How will the US-Mexico relationship unfold in the Peña Nieto era?
Peña Nieto has promised to strengthen economic ties with the U.S. Experts are also keeping an eye on his approach to the ‘war on drugs’.
Enrique Peña Nieto’s election as Mexico’s next president represents a shift back to the party that autocratically ruled the country for over 70 years, sparking some fears in the U.S. that tensions could fray with its southern neighbor on key issues.
But experts say those concerns are largely unfounded, arguing that the U.S.-Mexico relationship has changed dramatically since the Institutional Revolutionary Party (PRI) last held power in 2000.
Peña Nieto, who is relatively unknown in the U.S., quickly sought to assure Americans that he won’t govern like the PRI leaders of the past. He penned an op-ed in the New York Times designed to tamp down speculation that he would govern like past PRI leaders, who struck bargains with organized crime syndicates and who shunned democratic principles.
“To those concerned about a return to old ways, fear not. At 45, I am part of a generation of PRI politicians committed to democracy. I reject the practices of the past, in the same way I seek to move forward from the political gridlock of the present,” he wrote. “My generation’s objective is not ideology or patronage, but measurable success at liberating Mexicans from poverty.”
Peña Nieto made several visits to Washington, D.C. before the campaign kicked into high gear and he has built a relationship with Rep. Henry Cuellar (D-Texas), whose district contains a portion of the U.S.-Mexico border, to help introduce him to official Washington.
Despite the fears, experts say that the U.S.-Mexico relationship will remain fundamentally unchanged with Peña Nieto taking power.
Andrew Selee, director of the Mexico Institute at the Washington, D.C.-based Woodrow Wilson Center, said that deep ties between the United States and Mexico on issues such as trade and security that developed over the last decade mean that the PRI isn’t likely to revert to its past mistrust of the U.S.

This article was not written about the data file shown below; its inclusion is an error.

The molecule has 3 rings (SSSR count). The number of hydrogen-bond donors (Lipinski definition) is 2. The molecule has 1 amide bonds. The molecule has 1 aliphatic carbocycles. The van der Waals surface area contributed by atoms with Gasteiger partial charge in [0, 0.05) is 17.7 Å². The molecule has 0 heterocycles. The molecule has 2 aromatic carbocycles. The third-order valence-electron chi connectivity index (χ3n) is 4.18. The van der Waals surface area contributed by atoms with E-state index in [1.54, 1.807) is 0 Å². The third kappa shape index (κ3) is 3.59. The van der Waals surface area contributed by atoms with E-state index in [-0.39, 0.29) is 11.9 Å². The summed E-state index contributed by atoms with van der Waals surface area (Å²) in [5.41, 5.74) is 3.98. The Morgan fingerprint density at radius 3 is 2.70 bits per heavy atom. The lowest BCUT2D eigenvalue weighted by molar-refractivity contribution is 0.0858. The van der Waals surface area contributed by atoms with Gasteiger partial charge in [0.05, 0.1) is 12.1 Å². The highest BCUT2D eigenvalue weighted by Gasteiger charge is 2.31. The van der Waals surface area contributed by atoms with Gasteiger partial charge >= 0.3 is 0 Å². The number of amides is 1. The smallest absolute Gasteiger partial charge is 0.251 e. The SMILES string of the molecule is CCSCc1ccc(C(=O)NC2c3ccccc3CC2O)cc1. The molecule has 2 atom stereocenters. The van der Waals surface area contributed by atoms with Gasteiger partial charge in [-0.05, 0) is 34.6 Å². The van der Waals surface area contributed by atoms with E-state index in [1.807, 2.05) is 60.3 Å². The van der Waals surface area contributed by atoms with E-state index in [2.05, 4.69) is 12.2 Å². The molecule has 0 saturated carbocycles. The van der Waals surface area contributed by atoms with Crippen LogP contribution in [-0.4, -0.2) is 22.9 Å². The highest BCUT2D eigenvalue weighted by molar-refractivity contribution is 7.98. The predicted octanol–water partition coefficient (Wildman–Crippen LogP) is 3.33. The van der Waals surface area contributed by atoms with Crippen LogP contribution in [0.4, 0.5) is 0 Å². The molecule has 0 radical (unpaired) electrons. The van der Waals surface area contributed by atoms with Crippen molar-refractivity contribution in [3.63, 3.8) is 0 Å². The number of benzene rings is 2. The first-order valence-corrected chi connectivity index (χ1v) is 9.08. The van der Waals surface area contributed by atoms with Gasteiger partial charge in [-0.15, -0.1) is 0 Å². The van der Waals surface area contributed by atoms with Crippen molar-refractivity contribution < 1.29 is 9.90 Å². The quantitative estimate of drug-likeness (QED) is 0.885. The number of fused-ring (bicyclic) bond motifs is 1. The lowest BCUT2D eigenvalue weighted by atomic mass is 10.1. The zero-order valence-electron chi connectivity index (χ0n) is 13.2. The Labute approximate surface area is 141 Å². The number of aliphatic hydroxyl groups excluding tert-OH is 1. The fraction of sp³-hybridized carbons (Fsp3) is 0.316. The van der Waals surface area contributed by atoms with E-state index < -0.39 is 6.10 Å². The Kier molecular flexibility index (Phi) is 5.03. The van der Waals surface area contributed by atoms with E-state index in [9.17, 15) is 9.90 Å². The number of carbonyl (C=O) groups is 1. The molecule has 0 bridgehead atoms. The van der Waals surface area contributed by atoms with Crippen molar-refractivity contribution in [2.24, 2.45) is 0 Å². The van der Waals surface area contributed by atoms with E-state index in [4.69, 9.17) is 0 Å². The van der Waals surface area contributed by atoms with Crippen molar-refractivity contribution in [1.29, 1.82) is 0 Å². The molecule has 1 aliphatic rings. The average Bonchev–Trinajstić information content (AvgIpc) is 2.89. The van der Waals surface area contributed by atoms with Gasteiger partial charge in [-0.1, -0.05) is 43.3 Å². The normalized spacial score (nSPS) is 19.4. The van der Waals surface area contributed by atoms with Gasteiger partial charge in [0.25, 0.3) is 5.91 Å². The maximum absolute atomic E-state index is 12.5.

“The biggest thing is that the interests between the two countries are so significant at this point that it’s hard to shift policies,” Selee said in an interview with Univision News.
Multiple experts pointed out that Mexico’s largest trading partner by far is the U.S., with over 80 percent of its exports going north. More that $1 billion in products crosses the border every day. And Mexico is the third-largest trading partner for the U.S., which recently invited its southern neighbor to join a new round of trade talks with Asian nations called the Trans-Pacific Partnership.
Jeffrey Davidow, a U.S. ambassador to Mexico under President Clinton, said that Mexico’s persistently high poverty rate could be driven down with more private investment and foreign investment in the economy, particularly through cooperation with the U.S.
“Mexico has done a good job in recent years, but in reality the number of people who are living in poverty or near poverty is still high,” said Davidow, who now works as a senior counselor to the Cohen Group, an international business consulting firm. “That has to be attacked.”
And the two countries cooperate extensively — from intelligence sharing to law enforcement training — in the battle against drug cartels, which has claimed nearly 60,000 lives in Mexico since President Felipe Calderón of the PAN took office in 2006.
Peña Nieto has indicated he would focus more on tamping down street violence and has said he eventually wants to phase out the use of the country’s military fighting the cartels, replacing it with a special militarized police force, similar to Colombia’s National Police.
In the last weeks of his campaign, Peña Nieto announced he would hire Oscar Naranjo, the retired chief of Colombia’s National Police, to serve as his top security adviser.
Naranjo will not lead Mexican military operations and is only slated to play an advisory role. Some analysts in Mexico speculate that he was brought on the Peña Nieto team to help the new president gain the trust of US law enforcement officers,as Naranjo is highly regarded by top level officials in the CIA, the State Department and the DEA.
“There can be neither negotiation nor a truce with criminals,” Peña Nieto wrote in the Times. “I will continue the fight, but the strategy must change.”